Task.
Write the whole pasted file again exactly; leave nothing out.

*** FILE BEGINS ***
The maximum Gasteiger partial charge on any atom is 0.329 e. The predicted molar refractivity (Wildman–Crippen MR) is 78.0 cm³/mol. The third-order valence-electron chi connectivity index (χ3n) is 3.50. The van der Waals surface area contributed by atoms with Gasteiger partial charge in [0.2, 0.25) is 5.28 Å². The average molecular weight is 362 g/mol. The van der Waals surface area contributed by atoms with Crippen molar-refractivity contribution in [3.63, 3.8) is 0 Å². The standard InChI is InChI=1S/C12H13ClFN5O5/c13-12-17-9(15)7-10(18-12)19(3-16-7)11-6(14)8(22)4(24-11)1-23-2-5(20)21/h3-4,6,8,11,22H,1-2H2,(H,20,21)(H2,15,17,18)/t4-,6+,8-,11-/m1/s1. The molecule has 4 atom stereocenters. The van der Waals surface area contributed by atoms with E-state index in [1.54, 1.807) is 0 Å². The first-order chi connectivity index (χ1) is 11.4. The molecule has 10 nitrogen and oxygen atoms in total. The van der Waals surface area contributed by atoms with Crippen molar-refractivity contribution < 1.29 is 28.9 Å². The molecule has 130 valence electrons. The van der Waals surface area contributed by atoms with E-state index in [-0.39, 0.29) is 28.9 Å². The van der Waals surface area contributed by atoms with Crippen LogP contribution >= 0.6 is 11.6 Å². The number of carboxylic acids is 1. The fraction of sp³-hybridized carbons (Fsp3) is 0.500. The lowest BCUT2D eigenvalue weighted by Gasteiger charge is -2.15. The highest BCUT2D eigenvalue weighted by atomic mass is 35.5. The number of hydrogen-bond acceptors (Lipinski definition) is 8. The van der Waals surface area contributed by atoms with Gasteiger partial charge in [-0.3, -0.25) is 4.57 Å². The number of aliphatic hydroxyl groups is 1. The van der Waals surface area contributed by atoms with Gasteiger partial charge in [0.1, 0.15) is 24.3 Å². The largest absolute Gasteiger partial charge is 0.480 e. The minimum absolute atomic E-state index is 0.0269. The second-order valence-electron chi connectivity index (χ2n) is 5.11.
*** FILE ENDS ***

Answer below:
The maximum Gasteiger partial charge on any atom is 0.329 e. The predicted molar refractivity (Wildman–Crippen MR) is 78.0 cm³/mol. The third-order valence-electron chi connectivity index (χ3n) is 3.50. The van der Waals surface area contributed by atoms with Gasteiger partial charge in [0.2, 0.25) is 5.28 Å². The average molecular weight is 362 g/mol. The van der Waals surface area contributed by atoms with Crippen molar-refractivity contribution in [3.63, 3.8) is 0 Å². The standard InChI is InChI=1S/C12H13ClFN5O5/c13-12-17-9(15)7-10(18-12)19(3-16-7)11-6(14)8(22)4(24-11)1-23-2-5(20)21/h3-4,6,8,11,22H,1-2H2,(H,20,21)(H2,15,17,18)/t4-,6+,8-,11-/m1/s1. The molecule has 4 atom stereocenters. The van der Waals surface area contributed by atoms with E-state index in [1.54, 1.807) is 0 Å². The first-order chi connectivity index (χ1) is 11.4. The molecule has 10 nitrogen and oxygen atoms in total. The van der Waals surface area contributed by atoms with Crippen molar-refractivity contribution < 1.29 is 28.9 Å². The molecule has 130 valence electrons. The van der Waals surface area contributed by atoms with E-state index in [-0.39, 0.29) is 28.9 Å². The van der Waals surface area contributed by atoms with Crippen LogP contribution >= 0.6 is 11.6 Å². The number of carboxylic acids is 1. The fraction of sp³-hybridized carbons (Fsp3) is 0.500. The lowest BCUT2D eigenvalue weighted by Gasteiger charge is -2.15. The highest BCUT2D eigenvalue weighted by atomic mass is 35.5. The number of hydrogen-bond acceptors (Lipinski definition) is 8. The van der Waals surface area contributed by atoms with Gasteiger partial charge in [-0.3, -0.25) is 4.57 Å². The number of aliphatic hydroxyl groups is 1. The van der Waals surface area contributed by atoms with Gasteiger partial charge in [0.1, 0.15) is 24.3 Å². The largest absolute Gasteiger partial charge is 0.480 e. The minimum absolute atomic E-state index is 0.0269. The second-order valence-electron chi connectivity index (χ2n) is 5.11.